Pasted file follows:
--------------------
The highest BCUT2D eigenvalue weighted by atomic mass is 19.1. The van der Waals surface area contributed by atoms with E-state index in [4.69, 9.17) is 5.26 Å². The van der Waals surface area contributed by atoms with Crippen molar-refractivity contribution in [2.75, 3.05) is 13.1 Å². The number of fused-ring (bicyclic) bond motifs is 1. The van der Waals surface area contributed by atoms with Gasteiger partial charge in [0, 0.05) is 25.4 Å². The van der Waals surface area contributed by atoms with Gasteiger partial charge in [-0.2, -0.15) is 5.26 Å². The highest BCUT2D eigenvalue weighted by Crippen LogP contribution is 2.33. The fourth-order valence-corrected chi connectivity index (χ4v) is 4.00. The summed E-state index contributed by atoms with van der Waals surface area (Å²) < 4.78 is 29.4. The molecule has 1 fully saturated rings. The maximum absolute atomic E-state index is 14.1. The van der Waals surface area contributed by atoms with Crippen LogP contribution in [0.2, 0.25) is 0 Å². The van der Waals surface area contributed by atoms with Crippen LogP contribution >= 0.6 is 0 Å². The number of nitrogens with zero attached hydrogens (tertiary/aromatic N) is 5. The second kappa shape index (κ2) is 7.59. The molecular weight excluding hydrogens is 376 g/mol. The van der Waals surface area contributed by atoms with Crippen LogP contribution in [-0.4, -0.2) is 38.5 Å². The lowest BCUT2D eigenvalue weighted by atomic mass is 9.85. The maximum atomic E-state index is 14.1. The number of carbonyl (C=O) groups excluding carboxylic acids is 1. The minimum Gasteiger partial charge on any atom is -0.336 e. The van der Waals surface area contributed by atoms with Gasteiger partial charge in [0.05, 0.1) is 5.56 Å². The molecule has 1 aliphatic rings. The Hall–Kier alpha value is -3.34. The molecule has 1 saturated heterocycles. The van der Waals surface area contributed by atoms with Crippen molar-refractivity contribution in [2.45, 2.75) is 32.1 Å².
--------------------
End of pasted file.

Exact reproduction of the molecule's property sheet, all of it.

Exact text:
The highest BCUT2D eigenvalue weighted by atomic mass is 19.1. The van der Waals surface area contributed by atoms with E-state index in [4.69, 9.17) is 5.26 Å². The van der Waals surface area contributed by atoms with Crippen molar-refractivity contribution in [2.75, 3.05) is 13.1 Å². The number of fused-ring (bicyclic) bond motifs is 1. The van der Waals surface area contributed by atoms with Gasteiger partial charge in [0, 0.05) is 25.4 Å². The van der Waals surface area contributed by atoms with Gasteiger partial charge in [-0.2, -0.15) is 5.26 Å². The highest BCUT2D eigenvalue weighted by Crippen LogP contribution is 2.33. The fourth-order valence-corrected chi connectivity index (χ4v) is 4.00. The summed E-state index contributed by atoms with van der Waals surface area (Å²) < 4.78 is 29.4. The molecule has 1 fully saturated rings. The maximum absolute atomic E-state index is 14.1. The van der Waals surface area contributed by atoms with Crippen LogP contribution in [0.2, 0.25) is 0 Å². The van der Waals surface area contributed by atoms with Crippen LogP contribution >= 0.6 is 0 Å². The number of nitrogens with zero attached hydrogens (tertiary/aromatic N) is 5. The second kappa shape index (κ2) is 7.59. The molecular weight excluding hydrogens is 376 g/mol. The van der Waals surface area contributed by atoms with Crippen LogP contribution in [-0.4, -0.2) is 38.5 Å². The lowest BCUT2D eigenvalue weighted by atomic mass is 9.85. The maximum atomic E-state index is 14.1. The number of carbonyl (C=O) groups excluding carboxylic acids is 1. The minimum Gasteiger partial charge on any atom is -0.336 e. The van der Waals surface area contributed by atoms with Gasteiger partial charge in [0.05, 0.1) is 5.56 Å². The molecule has 1 aliphatic rings. The Hall–Kier alpha value is -3.34. The molecule has 1 saturated heterocycles. The van der Waals surface area contributed by atoms with Crippen molar-refractivity contribution in [2.45, 2.75) is 32.1 Å².